Gram-negative sepsis is a major cause of morbidity and mortality in patients with liver disease. The liver is the major site for bacterial clearance and liver disease is associated with an increased incidence of bacteremia. Within the liver, the Kupffer cell is the main cell type responsible for detecting and clearing bacteria and their constituent lipopolysaccharide (LPS). Although Kupffer cells only represent 15 percent of the total cells within the liver, they constitute 80-90 percent of all the fixed tissue macrophages within the body. Strategically and uniquely located at the gateway of the portal blood flow, Kupffer cells have a crucial role in preventing Gram-negative bacteria and LPS from reaching the systemic circulation. Little is known about the molecular mechanisms involved in Kupffer cell detection, phagocytosis and killing of Gram-negative bacteria despite the critical importance of these processes. Recent investigations in monocytes have begun to shed light on the molecular interactions involved in leukocyte responses to Gram-negative bacteria. Bacterial killing is a complex process which is dependent on a series of leukocyte responses including recognition/binding, phagocytosis, and activation of intracellular microbicidal systems before bacterial killing can occur. Several lines of evidence suggest that LPS binding protein (LBP) and CD14 provide a crucial pathway which facilitates Gram-negative bacterial killing, LBP binds specifically to the lipid A portion of LPS on Gram-negative bacteria to form a complex. This LBP-LPS complex binds with high affinity to membrane CD14 found on neutrophils, monocytes and macrophages. Binding of LPS-LBP to mCD14 results in cellular activation and production of inflammatory mediators. The LPS-LBP complex is subsequently internalized by undefined mechanisms. The role of LBP and CD14 in Kupffer cell bacterial killing has not been studied, but recent evidence in LBP knockout mice suggest that they comprise a critical pathway. We hypothesize that Kupffer cells utilize LBP and CD14 to bind ingest and kill Gram-negative bacteria. Our experimental Aims are intimately related and feasible: I. Determine the mechanism by which LBP and CD14 promote attachment of Gram-negative bacteria. II. Determine the mechanism by which LBP and CD14 accelerate ingestion of Gram-negative bacteria. III. Determine the mechanisms by which LBP/CD14 mediated KC activation promote bacterial killing.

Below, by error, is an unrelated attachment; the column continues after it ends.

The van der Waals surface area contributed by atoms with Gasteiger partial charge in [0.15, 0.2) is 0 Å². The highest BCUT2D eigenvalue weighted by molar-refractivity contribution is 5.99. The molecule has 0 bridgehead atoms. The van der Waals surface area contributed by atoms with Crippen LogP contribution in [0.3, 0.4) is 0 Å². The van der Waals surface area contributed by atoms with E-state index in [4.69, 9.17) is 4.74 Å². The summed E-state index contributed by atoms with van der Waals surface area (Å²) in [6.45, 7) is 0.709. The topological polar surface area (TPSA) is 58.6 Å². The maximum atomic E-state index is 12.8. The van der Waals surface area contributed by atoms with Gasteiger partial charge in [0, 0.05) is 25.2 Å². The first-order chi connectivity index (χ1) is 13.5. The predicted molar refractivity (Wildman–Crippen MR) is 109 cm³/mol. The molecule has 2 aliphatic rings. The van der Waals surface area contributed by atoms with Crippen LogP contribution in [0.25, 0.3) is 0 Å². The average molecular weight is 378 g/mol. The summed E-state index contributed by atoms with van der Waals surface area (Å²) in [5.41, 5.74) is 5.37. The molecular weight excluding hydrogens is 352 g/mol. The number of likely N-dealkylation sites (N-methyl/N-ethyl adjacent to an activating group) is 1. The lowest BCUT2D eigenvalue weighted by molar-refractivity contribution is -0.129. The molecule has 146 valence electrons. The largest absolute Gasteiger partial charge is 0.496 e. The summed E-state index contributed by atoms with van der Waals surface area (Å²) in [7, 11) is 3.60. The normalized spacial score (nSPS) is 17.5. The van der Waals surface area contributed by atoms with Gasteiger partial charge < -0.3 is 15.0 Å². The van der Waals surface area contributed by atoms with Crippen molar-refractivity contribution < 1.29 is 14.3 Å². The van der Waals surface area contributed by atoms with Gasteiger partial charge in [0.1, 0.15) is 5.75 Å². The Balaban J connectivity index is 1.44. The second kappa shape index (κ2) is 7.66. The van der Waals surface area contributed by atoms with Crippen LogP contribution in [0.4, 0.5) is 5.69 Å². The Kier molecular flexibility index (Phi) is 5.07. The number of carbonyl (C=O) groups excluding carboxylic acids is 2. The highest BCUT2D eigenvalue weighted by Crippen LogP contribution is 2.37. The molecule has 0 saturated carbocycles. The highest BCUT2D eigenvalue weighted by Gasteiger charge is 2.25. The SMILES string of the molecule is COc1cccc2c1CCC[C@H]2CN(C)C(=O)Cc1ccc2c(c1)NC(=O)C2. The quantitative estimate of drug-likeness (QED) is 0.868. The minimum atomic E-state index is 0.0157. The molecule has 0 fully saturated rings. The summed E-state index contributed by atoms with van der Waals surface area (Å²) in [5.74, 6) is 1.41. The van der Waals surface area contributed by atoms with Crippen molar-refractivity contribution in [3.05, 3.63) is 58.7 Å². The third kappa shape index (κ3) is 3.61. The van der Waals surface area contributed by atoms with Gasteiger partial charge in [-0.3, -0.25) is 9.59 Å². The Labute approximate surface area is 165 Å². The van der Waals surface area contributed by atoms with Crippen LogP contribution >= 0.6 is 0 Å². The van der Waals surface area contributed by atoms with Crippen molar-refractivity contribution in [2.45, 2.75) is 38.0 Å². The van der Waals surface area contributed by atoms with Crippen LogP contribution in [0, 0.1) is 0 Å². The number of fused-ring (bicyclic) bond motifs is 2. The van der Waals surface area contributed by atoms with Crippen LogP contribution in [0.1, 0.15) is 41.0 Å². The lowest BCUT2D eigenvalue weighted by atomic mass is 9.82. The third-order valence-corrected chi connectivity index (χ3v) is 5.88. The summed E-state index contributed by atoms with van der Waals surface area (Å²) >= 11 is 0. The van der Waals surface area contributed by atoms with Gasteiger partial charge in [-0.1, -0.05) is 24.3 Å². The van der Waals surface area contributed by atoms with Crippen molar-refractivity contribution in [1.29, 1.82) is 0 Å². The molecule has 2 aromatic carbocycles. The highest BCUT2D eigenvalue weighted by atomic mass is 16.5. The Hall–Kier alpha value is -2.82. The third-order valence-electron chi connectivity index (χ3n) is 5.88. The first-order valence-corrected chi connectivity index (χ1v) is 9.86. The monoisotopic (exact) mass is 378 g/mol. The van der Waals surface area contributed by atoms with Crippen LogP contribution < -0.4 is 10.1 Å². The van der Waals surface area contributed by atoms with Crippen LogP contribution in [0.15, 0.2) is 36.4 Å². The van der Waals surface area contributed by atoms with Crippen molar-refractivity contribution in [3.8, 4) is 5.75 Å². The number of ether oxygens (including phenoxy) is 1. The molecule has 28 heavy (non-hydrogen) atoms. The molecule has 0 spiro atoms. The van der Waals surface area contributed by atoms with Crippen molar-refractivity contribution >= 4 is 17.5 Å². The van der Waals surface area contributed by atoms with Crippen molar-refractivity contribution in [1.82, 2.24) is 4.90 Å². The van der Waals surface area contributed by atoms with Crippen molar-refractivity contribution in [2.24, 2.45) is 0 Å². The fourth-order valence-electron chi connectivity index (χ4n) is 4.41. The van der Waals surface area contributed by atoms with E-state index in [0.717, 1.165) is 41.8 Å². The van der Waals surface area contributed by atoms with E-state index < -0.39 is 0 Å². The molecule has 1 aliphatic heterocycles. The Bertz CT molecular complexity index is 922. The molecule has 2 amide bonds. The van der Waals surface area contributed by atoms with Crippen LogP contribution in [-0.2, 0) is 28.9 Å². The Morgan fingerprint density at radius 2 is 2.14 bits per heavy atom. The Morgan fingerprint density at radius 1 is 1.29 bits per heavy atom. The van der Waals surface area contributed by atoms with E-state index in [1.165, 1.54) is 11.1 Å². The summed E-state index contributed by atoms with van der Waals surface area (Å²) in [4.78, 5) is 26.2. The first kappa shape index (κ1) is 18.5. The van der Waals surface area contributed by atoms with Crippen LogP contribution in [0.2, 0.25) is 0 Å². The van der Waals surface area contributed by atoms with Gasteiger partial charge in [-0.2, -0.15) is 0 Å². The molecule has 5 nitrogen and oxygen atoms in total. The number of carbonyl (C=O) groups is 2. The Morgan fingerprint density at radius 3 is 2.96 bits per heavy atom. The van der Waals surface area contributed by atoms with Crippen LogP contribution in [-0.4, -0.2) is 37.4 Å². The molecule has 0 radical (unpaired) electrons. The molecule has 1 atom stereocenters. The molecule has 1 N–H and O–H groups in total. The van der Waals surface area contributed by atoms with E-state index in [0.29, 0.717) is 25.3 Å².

National Institute of Health (NIH)
National Institute of Diabetes and Digestive and Kidney Diseases (NIDDK)
First Independent Research Support & Transition (FIRST) Awards (R29)
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General Medicine A Subcommittee 2 (GMA)
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Doo, Edward
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University of Michigan Ann Arbor
Internal Medicine/Medicine
Schools of Medicine
Ann Arbor
United States
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